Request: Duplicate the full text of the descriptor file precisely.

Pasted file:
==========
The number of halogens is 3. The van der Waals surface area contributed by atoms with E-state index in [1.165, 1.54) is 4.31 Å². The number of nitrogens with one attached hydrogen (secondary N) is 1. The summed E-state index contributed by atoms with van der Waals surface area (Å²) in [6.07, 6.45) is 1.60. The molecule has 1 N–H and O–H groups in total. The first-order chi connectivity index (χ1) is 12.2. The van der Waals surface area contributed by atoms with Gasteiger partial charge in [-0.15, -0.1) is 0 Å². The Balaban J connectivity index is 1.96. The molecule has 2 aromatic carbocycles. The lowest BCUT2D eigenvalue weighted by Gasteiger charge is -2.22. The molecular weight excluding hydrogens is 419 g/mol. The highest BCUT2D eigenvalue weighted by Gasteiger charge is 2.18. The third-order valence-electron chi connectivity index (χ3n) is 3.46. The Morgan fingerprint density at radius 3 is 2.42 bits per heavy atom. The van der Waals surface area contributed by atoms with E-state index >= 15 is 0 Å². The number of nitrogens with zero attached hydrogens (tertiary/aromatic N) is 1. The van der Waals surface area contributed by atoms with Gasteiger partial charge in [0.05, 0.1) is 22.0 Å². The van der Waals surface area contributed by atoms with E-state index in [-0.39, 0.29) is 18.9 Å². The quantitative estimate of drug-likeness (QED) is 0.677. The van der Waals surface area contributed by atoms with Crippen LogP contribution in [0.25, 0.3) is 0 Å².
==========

The number of halogens is 3. The van der Waals surface area contributed by atoms with E-state index in [1.165, 1.54) is 4.31 Å². The number of nitrogens with one attached hydrogen (secondary N) is 1. The summed E-state index contributed by atoms with van der Waals surface area (Å²) in [6.07, 6.45) is 1.60. The molecule has 1 N–H and O–H groups in total. The first-order chi connectivity index (χ1) is 12.2. The van der Waals surface area contributed by atoms with Gasteiger partial charge in [-0.15, -0.1) is 0 Å². The Balaban J connectivity index is 1.96. The molecule has 2 aromatic carbocycles. The lowest BCUT2D eigenvalue weighted by Gasteiger charge is -2.22. The molecular weight excluding hydrogens is 419 g/mol. The highest BCUT2D eigenvalue weighted by Gasteiger charge is 2.18. The third-order valence-electron chi connectivity index (χ3n) is 3.46. The Morgan fingerprint density at radius 3 is 2.42 bits per heavy atom. The van der Waals surface area contributed by atoms with E-state index >= 15 is 0 Å². The number of nitrogens with zero attached hydrogens (tertiary/aromatic N) is 1. The van der Waals surface area contributed by atoms with Gasteiger partial charge in [0.05, 0.1) is 22.0 Å². The van der Waals surface area contributed by atoms with E-state index in [-0.39, 0.29) is 18.9 Å². The quantitative estimate of drug-likeness (QED) is 0.677. The van der Waals surface area contributed by atoms with Crippen LogP contribution in [0.25, 0.3) is 0 Å².